• To use XML, set the Content Type to “text/xml”.
  • To use JSON use “application/json”. The default format will always be JSON when no Content Type is specified.

The structure of the response will be consistent for every API service and consists of a Result root node, a Control child node, and a Data child node.

  • The Control node contains an ErrorCode and a Message node.
  • The Data node will contain various other entities ranging from primitive types, like the AuthToken, to complex data types with multiple descendants and other types.

Success and Failure Codes

If all goes well with your API call, the response will contain an ErrorCode of “0”. In this case, the "Message” will also always be “SUCCESS”. If an error occurs, the ErrorCode will be an HTTP status code, most likely "500" (application error), and the error message will contain information related to the error.

Requesting Information Using the API

When you use the API to retrieve information, this is called a “GET” request in HTTP parlance. This is the easiest method to use when calling our API making it perfect for our first example:

Let’s "get" a list of Business Units (


  2. curl –k “{AuthToken}”
  • Note: If your HTTP client can accept cookies, you wont have to specify the "AuthToken" param in the request.

To retrieve a single Business Unit, the request would simply specify the id:

  2. curl –k “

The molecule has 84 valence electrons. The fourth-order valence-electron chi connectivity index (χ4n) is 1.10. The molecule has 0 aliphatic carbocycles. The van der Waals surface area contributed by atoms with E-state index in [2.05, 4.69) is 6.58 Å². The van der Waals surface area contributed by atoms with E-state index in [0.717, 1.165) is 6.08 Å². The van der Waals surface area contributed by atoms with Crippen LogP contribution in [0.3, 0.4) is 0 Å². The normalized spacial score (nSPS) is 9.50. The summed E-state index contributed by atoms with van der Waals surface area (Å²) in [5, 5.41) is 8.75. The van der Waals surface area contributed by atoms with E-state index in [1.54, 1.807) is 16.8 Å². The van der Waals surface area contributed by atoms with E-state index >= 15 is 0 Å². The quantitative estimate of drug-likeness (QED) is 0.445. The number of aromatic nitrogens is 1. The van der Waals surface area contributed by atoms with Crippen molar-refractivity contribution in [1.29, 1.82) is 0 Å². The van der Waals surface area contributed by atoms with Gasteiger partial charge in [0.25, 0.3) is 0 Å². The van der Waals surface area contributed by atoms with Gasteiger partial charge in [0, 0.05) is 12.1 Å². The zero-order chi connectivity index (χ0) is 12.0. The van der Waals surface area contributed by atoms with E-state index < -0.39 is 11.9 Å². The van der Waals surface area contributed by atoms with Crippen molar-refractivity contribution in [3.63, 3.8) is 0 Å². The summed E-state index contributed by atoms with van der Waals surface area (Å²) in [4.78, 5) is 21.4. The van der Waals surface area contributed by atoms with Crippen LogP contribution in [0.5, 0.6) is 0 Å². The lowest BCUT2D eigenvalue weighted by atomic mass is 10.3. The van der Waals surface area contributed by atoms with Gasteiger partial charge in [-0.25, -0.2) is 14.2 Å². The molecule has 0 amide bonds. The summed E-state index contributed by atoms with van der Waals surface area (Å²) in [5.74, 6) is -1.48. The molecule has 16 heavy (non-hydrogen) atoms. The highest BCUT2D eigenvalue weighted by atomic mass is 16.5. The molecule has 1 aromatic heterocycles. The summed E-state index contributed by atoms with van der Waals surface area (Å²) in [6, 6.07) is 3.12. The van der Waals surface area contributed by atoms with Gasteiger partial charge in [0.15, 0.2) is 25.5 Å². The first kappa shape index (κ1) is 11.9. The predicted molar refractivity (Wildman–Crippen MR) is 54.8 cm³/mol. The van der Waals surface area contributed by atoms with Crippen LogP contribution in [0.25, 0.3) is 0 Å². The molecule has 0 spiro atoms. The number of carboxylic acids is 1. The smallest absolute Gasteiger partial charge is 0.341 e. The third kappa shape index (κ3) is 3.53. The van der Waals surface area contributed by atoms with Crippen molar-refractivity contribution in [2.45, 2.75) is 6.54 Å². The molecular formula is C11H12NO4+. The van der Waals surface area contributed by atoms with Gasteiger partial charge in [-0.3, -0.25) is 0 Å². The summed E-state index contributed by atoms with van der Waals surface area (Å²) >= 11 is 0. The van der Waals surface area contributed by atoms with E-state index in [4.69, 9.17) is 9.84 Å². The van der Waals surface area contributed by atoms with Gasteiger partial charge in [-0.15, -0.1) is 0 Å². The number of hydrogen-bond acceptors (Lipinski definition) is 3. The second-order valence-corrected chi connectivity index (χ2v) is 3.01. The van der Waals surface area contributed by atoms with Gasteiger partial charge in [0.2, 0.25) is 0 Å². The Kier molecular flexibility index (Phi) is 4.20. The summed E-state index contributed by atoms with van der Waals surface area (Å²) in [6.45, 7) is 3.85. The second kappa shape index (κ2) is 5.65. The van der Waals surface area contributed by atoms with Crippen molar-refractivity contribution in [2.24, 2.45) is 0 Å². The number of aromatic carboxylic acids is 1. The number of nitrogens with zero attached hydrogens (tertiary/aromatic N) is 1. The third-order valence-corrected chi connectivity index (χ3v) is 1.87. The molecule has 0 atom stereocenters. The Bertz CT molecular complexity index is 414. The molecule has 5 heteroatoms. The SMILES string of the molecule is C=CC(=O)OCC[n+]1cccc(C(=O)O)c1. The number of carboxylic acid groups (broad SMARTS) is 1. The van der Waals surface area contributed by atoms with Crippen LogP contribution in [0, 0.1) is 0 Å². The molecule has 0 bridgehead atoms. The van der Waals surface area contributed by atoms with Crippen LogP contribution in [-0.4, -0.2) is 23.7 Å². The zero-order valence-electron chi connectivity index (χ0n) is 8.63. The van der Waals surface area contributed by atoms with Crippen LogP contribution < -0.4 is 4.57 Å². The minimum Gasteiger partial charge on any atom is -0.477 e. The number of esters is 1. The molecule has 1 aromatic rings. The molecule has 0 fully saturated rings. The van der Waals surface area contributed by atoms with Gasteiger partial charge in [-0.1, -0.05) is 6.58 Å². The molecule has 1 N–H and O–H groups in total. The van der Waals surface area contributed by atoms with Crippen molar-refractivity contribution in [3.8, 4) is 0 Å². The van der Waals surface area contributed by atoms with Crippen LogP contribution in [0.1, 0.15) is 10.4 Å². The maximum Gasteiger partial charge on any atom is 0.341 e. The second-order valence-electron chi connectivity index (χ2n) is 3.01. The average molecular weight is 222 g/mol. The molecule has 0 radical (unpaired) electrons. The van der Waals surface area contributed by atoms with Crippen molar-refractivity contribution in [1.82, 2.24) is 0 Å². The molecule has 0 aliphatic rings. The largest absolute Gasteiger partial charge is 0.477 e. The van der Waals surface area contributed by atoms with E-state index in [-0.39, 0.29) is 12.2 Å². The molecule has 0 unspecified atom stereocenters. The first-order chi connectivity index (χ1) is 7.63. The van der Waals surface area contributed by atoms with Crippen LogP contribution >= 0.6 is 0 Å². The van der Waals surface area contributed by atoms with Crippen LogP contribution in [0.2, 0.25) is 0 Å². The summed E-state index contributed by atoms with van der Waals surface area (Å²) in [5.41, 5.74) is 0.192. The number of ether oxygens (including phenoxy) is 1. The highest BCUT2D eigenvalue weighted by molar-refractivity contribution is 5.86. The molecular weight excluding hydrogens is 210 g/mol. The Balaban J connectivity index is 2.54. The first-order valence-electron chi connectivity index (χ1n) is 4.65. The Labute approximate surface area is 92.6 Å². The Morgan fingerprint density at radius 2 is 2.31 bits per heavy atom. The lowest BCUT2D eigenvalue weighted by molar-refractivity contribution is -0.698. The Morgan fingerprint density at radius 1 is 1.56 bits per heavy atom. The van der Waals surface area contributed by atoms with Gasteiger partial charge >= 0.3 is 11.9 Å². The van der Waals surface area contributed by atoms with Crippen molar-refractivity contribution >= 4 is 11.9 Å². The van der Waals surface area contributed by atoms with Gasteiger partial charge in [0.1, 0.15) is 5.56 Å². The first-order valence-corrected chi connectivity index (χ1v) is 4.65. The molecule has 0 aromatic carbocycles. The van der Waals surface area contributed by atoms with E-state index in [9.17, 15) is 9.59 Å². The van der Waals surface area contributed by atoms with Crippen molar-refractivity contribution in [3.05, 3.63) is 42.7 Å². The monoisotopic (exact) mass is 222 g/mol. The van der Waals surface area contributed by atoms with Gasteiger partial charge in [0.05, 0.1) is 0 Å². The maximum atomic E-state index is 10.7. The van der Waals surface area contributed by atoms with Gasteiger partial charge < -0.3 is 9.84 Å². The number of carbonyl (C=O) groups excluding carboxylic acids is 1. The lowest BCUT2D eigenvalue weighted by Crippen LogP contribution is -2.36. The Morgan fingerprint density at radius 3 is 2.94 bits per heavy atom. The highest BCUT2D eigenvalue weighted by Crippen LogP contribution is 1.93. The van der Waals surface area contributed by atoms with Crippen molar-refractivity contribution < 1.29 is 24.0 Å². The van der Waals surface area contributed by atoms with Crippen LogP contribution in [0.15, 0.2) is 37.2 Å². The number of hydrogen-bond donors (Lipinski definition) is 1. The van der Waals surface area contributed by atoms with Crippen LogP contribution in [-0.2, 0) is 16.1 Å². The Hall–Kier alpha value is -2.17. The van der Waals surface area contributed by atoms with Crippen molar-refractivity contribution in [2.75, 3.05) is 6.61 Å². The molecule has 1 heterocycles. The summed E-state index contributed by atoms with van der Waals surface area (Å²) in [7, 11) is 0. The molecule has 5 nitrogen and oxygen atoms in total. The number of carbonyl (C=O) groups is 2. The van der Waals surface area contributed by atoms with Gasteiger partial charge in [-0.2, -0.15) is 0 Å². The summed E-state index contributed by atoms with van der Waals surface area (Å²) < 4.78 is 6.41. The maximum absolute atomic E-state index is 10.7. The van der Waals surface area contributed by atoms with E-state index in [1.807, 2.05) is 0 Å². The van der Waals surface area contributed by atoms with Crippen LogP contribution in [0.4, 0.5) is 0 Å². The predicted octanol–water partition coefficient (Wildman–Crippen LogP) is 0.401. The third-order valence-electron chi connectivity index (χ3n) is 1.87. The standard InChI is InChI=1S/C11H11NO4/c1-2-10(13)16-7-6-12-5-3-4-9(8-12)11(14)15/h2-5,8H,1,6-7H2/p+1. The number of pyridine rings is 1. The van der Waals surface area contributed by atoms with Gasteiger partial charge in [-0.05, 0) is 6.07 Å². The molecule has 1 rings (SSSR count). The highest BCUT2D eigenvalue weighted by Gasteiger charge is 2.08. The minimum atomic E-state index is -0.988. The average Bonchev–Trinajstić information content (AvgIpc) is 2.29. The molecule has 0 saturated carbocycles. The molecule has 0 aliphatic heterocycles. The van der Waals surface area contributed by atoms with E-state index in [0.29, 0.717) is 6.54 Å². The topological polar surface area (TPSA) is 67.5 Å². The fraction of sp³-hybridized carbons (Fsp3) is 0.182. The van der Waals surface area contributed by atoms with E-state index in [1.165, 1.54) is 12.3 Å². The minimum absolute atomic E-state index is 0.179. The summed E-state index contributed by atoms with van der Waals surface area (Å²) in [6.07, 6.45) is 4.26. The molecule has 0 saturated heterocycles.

2. {
  3. "Result": {
  4. "Control": {
  5. "ErrorCode": 0,
  6. "Message": "SUCCESS"
  7. },
  8. "Data": {
  9. "BusinessUnit": {
  10. "TimeZoneName": "US/Eastern",
  11. "BatchMerchantAccountCode": 2001,
  12. "DivisionId": 2,
  13. "Name": "Silver Spring",
  14. "Code": "100",
  15. "Description": "",
  16. "Sequence": 0,
  17. "InActive": false,
  18. "GLCodePrefix": "100",
  19. "PermissionInherited": false,
  20. "PrimaryContactInfo": {
  21. "BusinessUnitId": 0,
  22. "ContactInformationType": 0,
  23. "Address1": null,
  24. "Address2": null,
  25. "Address3": null,
  26. "City": null,
  27. "StateProvinceId": null,
  28. "PostalCode": null,
  29. "CountryId": null,
  30. "PhoneNumber1CountryCode": null,
  31. "PhoneNumber1": null,
  32. "PhoneNumber1DialingInfo": null,
  33. "PhoneNumber2CountryCode": null,
  34. "PhoneNumber2": null,
  35. "PhoneNumber2DialingInfo": null,
  36. "FaxNumberCountryCode": null,
  37. "FaxNumber": null,
  38. "FaxNumberDialingInfo": null,
  39. "EmailAddress": null,
  40. "WebsiteUrl": null,
  41. "AggregateResourceName": 154,
  42. "ObjectId": "00000000-0000-0000-0000-000000000000",
  43. "ResourceHandle": null,
  44. "ID": 0,
  45. "HasSecurityContext": false,
  46. "SecurityContext": null
  47. },
  48. "ObjectId": "cada8073-c26a-4524-b62f-cadba670b415",
  49. "ID": 1,
  50. .
  51. .
  52. .

Frequently Asked Questions

Why must I be logged in to view the API documentation?

  • Just like the application itself, our API is tailored for the individual user. This means that different users will be able to see and access different parts of the API. That’s why we need to know who you are before you can interface with the API.

Related Information